Figure 4. Perturbations in free energies for the ALS-variants.

Perturbations relative to WT SOD1 were calculated from the parameters obtained in the global kinetic analysis for each protein. The black bars indicate the total change in free energy (2UN2); the white bars indicate the change in free energy for the monomer (2U2M), and the grey bars indicate the change in free energy for the dimer association reaction (2MN2).

The free energy changes between states in the absence of urea, along with their associated m-values, can be used to estimate the relative populations of the N2, M and U states at equilibrium [21]. Potentially relevant to the misfolding/aggregation hypothesis for toxicity in ALS, the relative populations of the M state for A4V (7.6%), L38V (1.5%) and L106V (3.2%), increase by 2 to 12-fold compared to WT (0.65%) at 10 µM protein concentration and in the absence of denaturant (Figure 5A). However, the relative population of the M states for G93A (0.54%) and S134N (0.74%) are comparable to WT. By contrast, the U state shows a significant enhancement in population for all of the ALS variants compared to WT, with the exception of S134N. Although the relative populations of the unfolded, U, state for A4V, L38V, G93A and L106V are less than 0.1% at 10 µM protein, the populations only differ by 6-fold from each other and are 80 to 480-fold higher than for WT (Figure 5B). The population of U for S134N is comparable to WT.

Figure 5. Fractional populations of monomeric species.

The fractional populations of (A) the monomer and (B) the unfolded state at equilibrium and 0 M urea for 0.1 µM (black), 1 µM (white) and 10 µM (grey) protein concentration were calculated based on the parameters from the global kinetic analysis (Table 1). The populations of the unfolded states for WT SOD1 and S134N are multiplied by 10 in panel B to make them visible.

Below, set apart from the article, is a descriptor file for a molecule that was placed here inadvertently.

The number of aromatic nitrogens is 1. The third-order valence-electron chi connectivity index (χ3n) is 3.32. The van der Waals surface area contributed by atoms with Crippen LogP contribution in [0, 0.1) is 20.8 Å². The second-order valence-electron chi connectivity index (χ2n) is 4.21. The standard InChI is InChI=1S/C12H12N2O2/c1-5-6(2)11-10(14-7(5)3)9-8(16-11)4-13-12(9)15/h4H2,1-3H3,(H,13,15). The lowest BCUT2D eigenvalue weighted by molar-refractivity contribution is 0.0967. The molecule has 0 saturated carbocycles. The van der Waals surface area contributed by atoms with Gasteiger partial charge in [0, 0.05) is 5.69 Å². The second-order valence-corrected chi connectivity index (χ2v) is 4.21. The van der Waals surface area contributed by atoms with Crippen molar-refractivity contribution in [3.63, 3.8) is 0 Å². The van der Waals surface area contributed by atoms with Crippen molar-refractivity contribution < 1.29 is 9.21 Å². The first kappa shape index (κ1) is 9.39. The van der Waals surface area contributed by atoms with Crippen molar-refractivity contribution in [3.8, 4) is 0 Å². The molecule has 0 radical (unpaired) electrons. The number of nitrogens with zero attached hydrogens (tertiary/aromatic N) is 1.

In addition to their populations at equilibrium, the populations of N2, M and U can also be calculated as a function of refolding time. The kinetic species plots derived from the global analysis parameters in Table 1 are shown in Figure 6 for each of the variants. Although modest enhancements of M are observed for A4V, L38V and L106V compared to WT, the most striking feature of these kinetic species plots is the remarkably long lifetime of the U state (∼10 s) for all of the variants. The U state of L38V, G93A and L106V persists for even longer times than for WT during refolding, while the lifetime of the U state is comparable for S134N and slightly shorter for A4V. A time-resolved small angle x-ray scattering study of WT showed that U undergoes very little compaction under folding conditions [21].

Figure 6. Kinetic species plots.